The Covid-19 pandemic has had a devastating impact on Italy’s economy and the livelihood of its residents. While most of the cases have been reported in Northern Italy, the entire country has been on a lockdown to further prevent the spread. We spoke with Fabiana Calcagno about how her life in Rome has changed as a result of this pandemic.
Could you tell us a little about your family?
We are a family of 4 from Rome. My husband and I are both engineers and we have two boys, ages 6 and 2. We have always loved traveling and have been lucky to travel around the world for both pleasure and business. We’ve continued to travel with our kids, both of whom took their first plane rides at 3 months old. In fact, we traveled to China this past January.
What has been the response of your government to the pandemic?
Initially, the Italian government only locked down the northern part of Italy, which was identified as a “red zone”. After 10 days or so, they announced that the whole of Italy would be in lockdown. The public was asked to remain home and only go out for essential reasons like food shopping and medical appointments. Only a few establishments had been allowed to stay open such as grocery stores, transportation hubs, etc.
Where were you when the outbreak started?
We were in Rome, where we live and work.
How would you describe the situation in your area?
We have had more than 3,600 cases in my area. Luckily, the number of new cases is slowing down, although we were expecting a much bigger fall of new recorded cases with this complete lockdown.
What has been the public response to the quarantine in Rome?
Initially, we all thought a total lockdown was a bit over the top as the majority of the cases were in Northern Italy. Everyone kept comparing Covid-19 to the seasonal flu but once everything got shut down, we knew it was a lot more serious. Everyone started to stay in and police started monitoring the streets and businesses to make sure people respected the orders.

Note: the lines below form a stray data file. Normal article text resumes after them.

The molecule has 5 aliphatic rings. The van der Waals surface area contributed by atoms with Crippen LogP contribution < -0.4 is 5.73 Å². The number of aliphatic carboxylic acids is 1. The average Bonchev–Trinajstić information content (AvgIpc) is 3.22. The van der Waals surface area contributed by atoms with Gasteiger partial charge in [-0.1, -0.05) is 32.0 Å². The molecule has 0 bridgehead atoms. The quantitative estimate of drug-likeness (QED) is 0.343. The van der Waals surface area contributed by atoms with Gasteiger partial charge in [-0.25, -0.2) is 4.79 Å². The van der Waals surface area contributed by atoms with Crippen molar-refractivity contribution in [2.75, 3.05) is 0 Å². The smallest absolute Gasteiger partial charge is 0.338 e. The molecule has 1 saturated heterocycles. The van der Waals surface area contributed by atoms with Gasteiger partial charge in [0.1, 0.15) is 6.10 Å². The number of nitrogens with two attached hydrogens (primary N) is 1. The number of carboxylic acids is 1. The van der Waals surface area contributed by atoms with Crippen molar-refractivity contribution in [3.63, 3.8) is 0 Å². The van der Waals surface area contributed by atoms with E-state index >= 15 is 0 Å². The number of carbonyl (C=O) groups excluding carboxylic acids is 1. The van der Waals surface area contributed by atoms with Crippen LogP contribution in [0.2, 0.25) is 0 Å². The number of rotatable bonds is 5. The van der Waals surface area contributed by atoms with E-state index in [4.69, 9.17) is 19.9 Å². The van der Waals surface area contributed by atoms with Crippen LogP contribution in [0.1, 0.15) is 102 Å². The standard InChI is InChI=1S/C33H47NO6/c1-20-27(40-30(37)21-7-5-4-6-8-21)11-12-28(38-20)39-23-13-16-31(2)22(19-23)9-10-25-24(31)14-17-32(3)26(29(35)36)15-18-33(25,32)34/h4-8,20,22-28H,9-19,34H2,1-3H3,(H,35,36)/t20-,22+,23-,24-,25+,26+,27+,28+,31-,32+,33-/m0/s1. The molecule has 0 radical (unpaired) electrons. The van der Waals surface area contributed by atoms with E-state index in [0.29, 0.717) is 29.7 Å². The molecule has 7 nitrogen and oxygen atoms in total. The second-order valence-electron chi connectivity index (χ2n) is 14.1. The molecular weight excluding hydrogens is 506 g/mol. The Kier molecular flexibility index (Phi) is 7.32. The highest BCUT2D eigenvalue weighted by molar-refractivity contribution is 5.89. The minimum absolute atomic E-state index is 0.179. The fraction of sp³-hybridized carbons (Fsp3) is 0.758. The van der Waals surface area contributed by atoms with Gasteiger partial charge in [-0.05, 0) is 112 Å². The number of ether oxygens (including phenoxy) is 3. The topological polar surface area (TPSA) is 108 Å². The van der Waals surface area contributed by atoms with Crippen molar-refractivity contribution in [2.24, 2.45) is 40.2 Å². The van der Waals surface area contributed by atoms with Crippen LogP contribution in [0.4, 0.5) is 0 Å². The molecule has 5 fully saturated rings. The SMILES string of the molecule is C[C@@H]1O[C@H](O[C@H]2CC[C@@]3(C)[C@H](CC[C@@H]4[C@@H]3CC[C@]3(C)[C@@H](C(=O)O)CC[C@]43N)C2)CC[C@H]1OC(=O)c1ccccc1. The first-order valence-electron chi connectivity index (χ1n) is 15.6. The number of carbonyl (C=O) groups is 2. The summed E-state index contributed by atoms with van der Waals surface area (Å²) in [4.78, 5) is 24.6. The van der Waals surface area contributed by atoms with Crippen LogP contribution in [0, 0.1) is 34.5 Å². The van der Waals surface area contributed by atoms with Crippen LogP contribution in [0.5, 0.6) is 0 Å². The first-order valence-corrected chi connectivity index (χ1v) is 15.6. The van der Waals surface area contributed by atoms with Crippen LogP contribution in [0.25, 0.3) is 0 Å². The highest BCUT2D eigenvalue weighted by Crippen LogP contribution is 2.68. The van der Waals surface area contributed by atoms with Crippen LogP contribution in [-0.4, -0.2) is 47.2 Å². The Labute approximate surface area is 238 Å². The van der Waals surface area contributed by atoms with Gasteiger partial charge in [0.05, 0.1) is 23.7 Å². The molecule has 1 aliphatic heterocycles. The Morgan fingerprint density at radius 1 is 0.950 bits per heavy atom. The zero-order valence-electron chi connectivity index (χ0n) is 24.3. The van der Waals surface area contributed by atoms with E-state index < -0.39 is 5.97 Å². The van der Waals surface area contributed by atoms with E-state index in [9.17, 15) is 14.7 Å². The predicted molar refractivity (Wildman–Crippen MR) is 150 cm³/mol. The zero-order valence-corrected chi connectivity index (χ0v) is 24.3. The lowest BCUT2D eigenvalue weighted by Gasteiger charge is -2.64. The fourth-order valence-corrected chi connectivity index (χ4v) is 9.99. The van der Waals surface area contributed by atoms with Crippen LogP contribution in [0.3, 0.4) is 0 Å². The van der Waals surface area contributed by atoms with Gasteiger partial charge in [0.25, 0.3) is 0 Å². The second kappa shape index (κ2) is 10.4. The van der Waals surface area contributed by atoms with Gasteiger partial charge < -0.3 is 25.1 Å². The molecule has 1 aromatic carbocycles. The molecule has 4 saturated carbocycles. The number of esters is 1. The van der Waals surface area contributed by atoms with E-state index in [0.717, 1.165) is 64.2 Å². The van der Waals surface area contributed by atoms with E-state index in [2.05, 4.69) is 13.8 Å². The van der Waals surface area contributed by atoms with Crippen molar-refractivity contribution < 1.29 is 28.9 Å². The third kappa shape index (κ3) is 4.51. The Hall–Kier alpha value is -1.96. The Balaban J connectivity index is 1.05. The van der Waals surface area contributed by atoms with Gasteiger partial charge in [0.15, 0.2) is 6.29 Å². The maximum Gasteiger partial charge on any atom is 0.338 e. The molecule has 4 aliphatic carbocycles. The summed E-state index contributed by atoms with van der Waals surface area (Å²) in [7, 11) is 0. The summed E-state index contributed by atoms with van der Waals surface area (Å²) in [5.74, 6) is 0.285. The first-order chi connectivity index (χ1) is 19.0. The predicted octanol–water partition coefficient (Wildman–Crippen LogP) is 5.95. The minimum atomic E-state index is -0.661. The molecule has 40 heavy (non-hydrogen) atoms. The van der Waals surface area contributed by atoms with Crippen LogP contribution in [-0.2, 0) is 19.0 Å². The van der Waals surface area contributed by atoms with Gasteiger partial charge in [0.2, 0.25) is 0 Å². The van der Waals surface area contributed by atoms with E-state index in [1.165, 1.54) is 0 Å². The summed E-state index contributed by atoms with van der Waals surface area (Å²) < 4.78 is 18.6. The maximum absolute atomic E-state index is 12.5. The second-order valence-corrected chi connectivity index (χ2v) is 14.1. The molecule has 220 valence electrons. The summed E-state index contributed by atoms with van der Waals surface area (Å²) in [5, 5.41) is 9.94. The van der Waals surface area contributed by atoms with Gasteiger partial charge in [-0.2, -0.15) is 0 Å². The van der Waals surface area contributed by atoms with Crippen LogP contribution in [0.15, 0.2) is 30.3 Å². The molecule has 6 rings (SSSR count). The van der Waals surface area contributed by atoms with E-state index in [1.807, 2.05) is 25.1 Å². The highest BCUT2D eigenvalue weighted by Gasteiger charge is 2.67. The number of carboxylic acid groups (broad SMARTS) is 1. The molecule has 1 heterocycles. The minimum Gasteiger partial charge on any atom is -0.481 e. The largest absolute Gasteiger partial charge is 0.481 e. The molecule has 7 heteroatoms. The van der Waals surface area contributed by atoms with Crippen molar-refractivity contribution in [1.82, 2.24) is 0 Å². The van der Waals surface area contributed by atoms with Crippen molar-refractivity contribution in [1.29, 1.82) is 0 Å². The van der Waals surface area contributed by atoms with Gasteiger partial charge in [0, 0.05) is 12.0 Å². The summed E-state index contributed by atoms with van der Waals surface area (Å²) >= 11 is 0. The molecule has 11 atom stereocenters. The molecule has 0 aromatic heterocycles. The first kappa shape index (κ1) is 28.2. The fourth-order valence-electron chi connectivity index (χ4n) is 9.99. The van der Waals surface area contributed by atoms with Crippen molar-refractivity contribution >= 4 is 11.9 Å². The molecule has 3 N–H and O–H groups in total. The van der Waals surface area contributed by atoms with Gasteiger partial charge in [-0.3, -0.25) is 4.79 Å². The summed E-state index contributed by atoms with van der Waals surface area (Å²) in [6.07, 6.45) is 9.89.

How has your daily life with your kids changed?
Our daily life has changed drastically. Schools, daycares, and preschools are all closed and both my husband and I are now working from home. Luckily, we have a garden and we try and get the kids to stay outside as much as possible. We have friends who live in flats and their kids have not been outside for more than a month now. The eldest has online classes to follow and homework to do. It’s a difficult situation and we now have to work and homeschool at the same time. My husband and I take turns based on our video conferences and work commitments. Usually I get up very early and start working while everyone is still asleep and my husband stays up late to catch up on his work.
Are your children aware of what is going on?
Our eldest boy is more aware. We read a book and watched a video recommended by his school that explained the circumstances in a way that children of his age would understand.
What has been the impact of the virus in your area?
As I mentioned, there are over 3,600 cases in my area. The hospitals are managing to handle the situation as best they can for now. New hospitals have also been built to help carry the load.
What is happening now?
It’s like being in a movie! Everything is closed, there is barely anyone outside and the few people who go out are looking at each other in fear. Even food shopping has become quite a surreal experience.
We Italians are used to a lot of physical contact with our friends and family by hugging or kissing, so having to keep a social distance goes against our nature. I believe this experience will change our world and how we relate to one another.
Many families are experiencing economic hardship and I am proud to say the public is showing solidarity by giving free food, offering help to do grocery shopping, and showing kindness.
What type of precautions are you and your family taking?
I am the only one who goes out to do grocery shopping. Usually, I go about once a week, and wear a mask and gloves. I clean my hands often with sanitizer while I am out and we leave our shoes at the door too. We have very supportive neighbors so we try to buy food for each other to limit exposure.
Do you know anyone who has been infected?
Some of my colleagues have tested positive, but luckily they have only experienced mild symptoms.
Would you like to add anything else?
The strange thing is that, despite this situation, our family life has improved. The kids are especially happy to be home with us. I have more time to cook, I am not rushing to go anywhere and I am grateful that we are all healthy. I really believe that we will come out of the other side changed for the better.
Has your experience been similar or different to the quarantine in Rome? Leave a comment below and let us know how you have been handling the Covid-19 situation!
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